- the geological umbrella-like formation above the porous rock bed must be impervious (“caprock”) and geologically stable; and
- the stored CO2 must not be allowed to contaminate aquifers for potential human or animal consumption.
An example of a suitable storage bed is saline-water-bearing sandstone, where the interstices, or matrix, contain brine - which is displaced by the liquefied CO2.
The criterion for storage of CO2 underground is that leakage to atmosphere is a maximum of 1 per cent per 1,000 years. This is a major ask, given that burial is on a continuing basis, and that no one can guarantee geological stabilities over thousands of years. One of the properties of near-liquid CO2 is a very low viscosity. This means that the injected CO2 can infiltrate the porous rock bed with relative ease, and it necessarily follows that it can readily escape to atmosphere through any microscopic fissures in the caprock, or major crack in the event of an earthquake. Moreover, its tendency to migrate upwards is aided by its low density, being only two-thirds that of water.
Near-liquid CO2 is a very reactive chemical. Being acidic, it reacts very quickly with carbonates and other mineral substances, such as heavy metal species, in the absorption bed. These, if left unchecked, have the potential to contaminate potable water aquifers. Sandstones, depending on type, have clayey binders that often contain organic materials, and the CO2 reacts with these too.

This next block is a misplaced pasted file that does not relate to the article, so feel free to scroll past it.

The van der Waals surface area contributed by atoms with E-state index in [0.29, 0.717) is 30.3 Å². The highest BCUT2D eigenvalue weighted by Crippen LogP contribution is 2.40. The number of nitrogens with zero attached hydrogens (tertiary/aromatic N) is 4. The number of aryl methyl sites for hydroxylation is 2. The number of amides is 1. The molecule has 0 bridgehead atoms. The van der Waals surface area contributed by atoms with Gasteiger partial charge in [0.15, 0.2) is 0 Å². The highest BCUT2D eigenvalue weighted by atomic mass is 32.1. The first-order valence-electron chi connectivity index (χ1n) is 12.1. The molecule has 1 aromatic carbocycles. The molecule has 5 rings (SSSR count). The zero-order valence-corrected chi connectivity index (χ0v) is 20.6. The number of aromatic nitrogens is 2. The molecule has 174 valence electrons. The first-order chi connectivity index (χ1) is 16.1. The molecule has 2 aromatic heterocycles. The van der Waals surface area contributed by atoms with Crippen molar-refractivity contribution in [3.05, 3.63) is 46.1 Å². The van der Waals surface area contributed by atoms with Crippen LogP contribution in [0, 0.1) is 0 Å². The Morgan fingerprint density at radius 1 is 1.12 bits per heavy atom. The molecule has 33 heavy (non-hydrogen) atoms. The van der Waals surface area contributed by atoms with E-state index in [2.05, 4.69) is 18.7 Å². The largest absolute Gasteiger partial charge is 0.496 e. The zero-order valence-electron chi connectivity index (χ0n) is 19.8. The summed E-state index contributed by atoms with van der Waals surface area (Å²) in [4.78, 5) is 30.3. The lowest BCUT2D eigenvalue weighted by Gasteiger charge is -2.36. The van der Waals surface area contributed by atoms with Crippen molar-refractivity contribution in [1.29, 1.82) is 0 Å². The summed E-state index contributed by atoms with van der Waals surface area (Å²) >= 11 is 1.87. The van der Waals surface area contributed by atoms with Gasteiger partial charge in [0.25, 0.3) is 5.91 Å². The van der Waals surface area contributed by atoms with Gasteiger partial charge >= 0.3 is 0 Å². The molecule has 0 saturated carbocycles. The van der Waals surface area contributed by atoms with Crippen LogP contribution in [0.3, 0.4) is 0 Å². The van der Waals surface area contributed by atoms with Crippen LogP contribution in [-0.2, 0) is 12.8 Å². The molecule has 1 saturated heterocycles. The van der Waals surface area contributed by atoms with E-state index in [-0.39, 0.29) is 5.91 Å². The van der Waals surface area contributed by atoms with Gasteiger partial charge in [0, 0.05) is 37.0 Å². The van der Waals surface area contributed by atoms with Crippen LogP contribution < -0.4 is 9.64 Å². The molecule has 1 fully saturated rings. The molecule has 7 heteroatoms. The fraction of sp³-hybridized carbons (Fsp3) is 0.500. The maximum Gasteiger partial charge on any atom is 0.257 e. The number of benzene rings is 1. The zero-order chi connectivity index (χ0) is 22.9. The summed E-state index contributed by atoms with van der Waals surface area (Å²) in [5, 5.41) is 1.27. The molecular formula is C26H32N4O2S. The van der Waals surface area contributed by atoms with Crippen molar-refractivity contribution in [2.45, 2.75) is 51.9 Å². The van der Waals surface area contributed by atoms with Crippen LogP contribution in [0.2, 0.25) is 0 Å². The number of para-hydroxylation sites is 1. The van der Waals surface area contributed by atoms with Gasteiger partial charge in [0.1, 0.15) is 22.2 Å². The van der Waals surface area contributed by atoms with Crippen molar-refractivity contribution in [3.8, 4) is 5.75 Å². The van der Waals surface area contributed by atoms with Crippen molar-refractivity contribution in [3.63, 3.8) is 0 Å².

So, pumping near-liquid CO2 deep underground requires very careful consideration of known potential hazards that may arise.
Less well-known - and certainly not advertised - is that every cubic metre of (solid) coal that is burnt produces about six cubic metres of near-liquid CO2. (The actual amount of near-liquid CO2 is based on complete combustion of the coal, its complete capture, and the actual carbon content of the coal ... an 80 per cent carbon coal yields six cubic metres of near-liquid CO2.)
Some may wonder how one volume of coal is, apparently miraculously, transformed into six volumes of near-liquid CO2. Without describing in detail the chemical mathematics (which are quite simple anyway), suffice to say that 1kg of carbon, when completely combusted, produces 3.67kg of CO2, as is well known. Factoring in the conversion of mass to volume for an 80 per cent carbon coal (typical specific gravity 1.35) and for near-liquid CO2 (SG 0.65) results in the around-sixfold volume increase.
It doesn't take an Einstein to realise the immense logistics and difficulties of dealing with the considerable increase in volume from coal to near-liquid CO2. Unless power generators have a ready nearby sink, such as a depleted oil well, in which to inject the voluminous CO2, it won't take long before multiple injection points have to be created, because the CO2 will readily exhaust the brine-filled pores of a deep, geologically acceptable rock body.